There’s been trouble brewing over the weekend for players of the smash-hit Dark Souls series. PvP (player vs player) servers were temporarily shut down by the developers after a hack.
Dark Souls says that PvP servers for console versions (PlayStation, Xbox) were not affected, and that it is a PC-centric issue.
It all begins with a popular streamer playing a Souls game in PvP mode. You can view a recording of the stream here (warning: the language is not safe for work). The stream changes very unexpectedly. It switches from regular gameplay to a meme image which includes character Thanos and the words “oof my game crashed”.
On top of that, Text to Speech voice kicks in and begins a long ramble aimed at the streamer. You’ll also hear the incredibly confused streamer in the background, talking about seeing “powershell.exe” on their screen. Someone had gained control of his PC, mid-stream, to crash his game and autoplay the synthesised speech.
Dark Souls players have run into hacking related problems before, and, as a result, player-created tools like anti-cheat system Blue Sentinel are incredibly popular. Even so, it couldn’t help with this particular “attack” when it came to attention.
Spreading the word
The majority of information bouncing around the player base came from notices in relevant gaming Discord servers, like so:
Hey everyone, it’s come to our attention that a Remote Code Execution (also known as RCE) exploit has emerged for Dark Souls III on PC. This means that potentially malicious players connected to your game may be able to execute code by sending information to your game that directly affects aspects of your operating system. This can lead to sensitive information leaks, including but not limited to: installation of malicious programs such as keyloggers or viruses, theft of account information or login tokens, and access to other sensitive information such as banking info or other things that may be stored on your computer.
We’ve referenced the program Blue Sentinel, a community-made program that serves as a third-party anti-cheat in the past for issues like this; however, it has apparently been made known that RCE can bypass Blue Sentinel. For this reason, it is recommended that if you play Dark Souls III on PC, you may want to stay offline until a further development is made against this exploit. If you still really want to play online, know that there is still a risk of the aforementioned effects, and it would still be recommended to do some research into the Blue Sentinel mod to see if it can help with anti-cheat effects.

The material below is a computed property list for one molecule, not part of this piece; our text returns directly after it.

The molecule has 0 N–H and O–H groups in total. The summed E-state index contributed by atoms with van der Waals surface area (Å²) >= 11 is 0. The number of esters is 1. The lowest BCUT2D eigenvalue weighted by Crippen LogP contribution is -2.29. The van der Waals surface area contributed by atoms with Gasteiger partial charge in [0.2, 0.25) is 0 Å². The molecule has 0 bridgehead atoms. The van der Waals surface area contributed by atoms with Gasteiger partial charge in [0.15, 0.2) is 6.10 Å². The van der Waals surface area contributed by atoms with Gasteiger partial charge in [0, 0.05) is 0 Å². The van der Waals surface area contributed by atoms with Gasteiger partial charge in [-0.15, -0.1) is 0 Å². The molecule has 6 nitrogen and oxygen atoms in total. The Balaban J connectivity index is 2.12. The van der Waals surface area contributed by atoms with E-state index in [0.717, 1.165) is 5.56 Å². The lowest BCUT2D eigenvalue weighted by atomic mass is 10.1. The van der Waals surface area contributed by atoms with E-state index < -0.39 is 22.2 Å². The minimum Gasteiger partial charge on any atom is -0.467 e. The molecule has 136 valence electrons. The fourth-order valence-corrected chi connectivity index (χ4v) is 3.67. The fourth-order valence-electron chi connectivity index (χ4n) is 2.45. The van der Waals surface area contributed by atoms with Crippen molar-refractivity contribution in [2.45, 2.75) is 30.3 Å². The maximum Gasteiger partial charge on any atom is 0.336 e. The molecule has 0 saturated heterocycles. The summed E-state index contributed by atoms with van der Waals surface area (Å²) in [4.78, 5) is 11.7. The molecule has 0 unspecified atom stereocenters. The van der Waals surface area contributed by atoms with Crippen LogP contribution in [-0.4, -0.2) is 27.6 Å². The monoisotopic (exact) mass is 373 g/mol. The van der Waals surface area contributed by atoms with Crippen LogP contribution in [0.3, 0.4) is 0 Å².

Do you need to worry about this?
Talk of remote execution is always scary. You don’t want someone potentially having the ability to do whatever they want to your system. However, the impact from this code-related shenanigan seems to have had an incredibly limited impact. That is to say, the one single streamer from the above video.
It’s claimed whoever first discovered the ability to do this tried to get the developer’s attention and disclose responsibly. It’s also claimed that they didn’t get very far. From a Reddit thread:
I’ll try and clear things up: A person who isn’t malicious discovered a new RCE method, and tried to contact From about it through multiple channels. They ignored him. In an attempt to raise awareness to it so that it would be fixed (as this is a SEVERE security flaw), he did a live benign showcase on stream. It didn’t “leak”. Nobody has it beside him.
If this is accurate, then it’s reassuring with regards to potential spread. At this point, there doesn’t appear to be any reports of it happening outside the gaming stream. Even so, someone could’ve conceivably discovered it separately. There’s also concerns upcoming title Elden Ring could be affected as it apparently shares a lot of code with the older games.
Either way, developer From Software is on the case and the issue is being addressed. More information will probably be revealed over the next few days. If you’re worried, playing offline and running Blue Sentinel is likely your best bet until the fixes are confirmed to solve the problem.